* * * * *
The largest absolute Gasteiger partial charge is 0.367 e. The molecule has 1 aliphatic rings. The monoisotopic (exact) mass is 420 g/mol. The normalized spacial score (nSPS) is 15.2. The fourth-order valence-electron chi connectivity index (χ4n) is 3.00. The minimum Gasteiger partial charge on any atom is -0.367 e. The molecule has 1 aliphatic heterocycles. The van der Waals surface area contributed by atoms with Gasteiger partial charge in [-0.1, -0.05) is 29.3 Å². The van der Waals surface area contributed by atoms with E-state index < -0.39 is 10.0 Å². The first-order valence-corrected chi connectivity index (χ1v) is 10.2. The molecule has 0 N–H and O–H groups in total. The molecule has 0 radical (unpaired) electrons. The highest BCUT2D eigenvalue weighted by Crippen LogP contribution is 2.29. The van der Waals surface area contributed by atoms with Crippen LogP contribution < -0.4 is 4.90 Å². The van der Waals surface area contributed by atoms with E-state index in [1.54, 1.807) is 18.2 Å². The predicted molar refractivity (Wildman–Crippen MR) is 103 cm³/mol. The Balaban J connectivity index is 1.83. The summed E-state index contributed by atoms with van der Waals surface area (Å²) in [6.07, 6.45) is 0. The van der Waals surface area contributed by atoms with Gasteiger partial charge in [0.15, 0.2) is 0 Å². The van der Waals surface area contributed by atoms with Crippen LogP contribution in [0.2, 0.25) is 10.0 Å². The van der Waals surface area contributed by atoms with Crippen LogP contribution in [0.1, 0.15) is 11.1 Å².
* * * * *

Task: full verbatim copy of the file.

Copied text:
The largest absolute Gasteiger partial charge is 0.367 e. The molecule has 1 aliphatic rings. The monoisotopic (exact) mass is 420 g/mol. The normalized spacial score (nSPS) is 15.2. The fourth-order valence-electron chi connectivity index (χ4n) is 3.00. The minimum Gasteiger partial charge on any atom is -0.367 e. The molecule has 1 aliphatic heterocycles. The van der Waals surface area contributed by atoms with Gasteiger partial charge in [-0.1, -0.05) is 29.3 Å². The van der Waals surface area contributed by atoms with E-state index < -0.39 is 10.0 Å². The first-order valence-corrected chi connectivity index (χ1v) is 10.2. The molecule has 0 N–H and O–H groups in total. The molecule has 0 radical (unpaired) electrons. The highest BCUT2D eigenvalue weighted by Crippen LogP contribution is 2.29. The van der Waals surface area contributed by atoms with Crippen LogP contribution < -0.4 is 4.90 Å². The van der Waals surface area contributed by atoms with E-state index in [1.54, 1.807) is 18.2 Å². The predicted molar refractivity (Wildman–Crippen MR) is 103 cm³/mol. The Balaban J connectivity index is 1.83. The summed E-state index contributed by atoms with van der Waals surface area (Å²) in [6.07, 6.45) is 0. The van der Waals surface area contributed by atoms with Gasteiger partial charge in [0.15, 0.2) is 0 Å². The van der Waals surface area contributed by atoms with Crippen LogP contribution in [0.2, 0.25) is 10.0 Å². The van der Waals surface area contributed by atoms with Crippen LogP contribution in [0.1, 0.15) is 11.1 Å².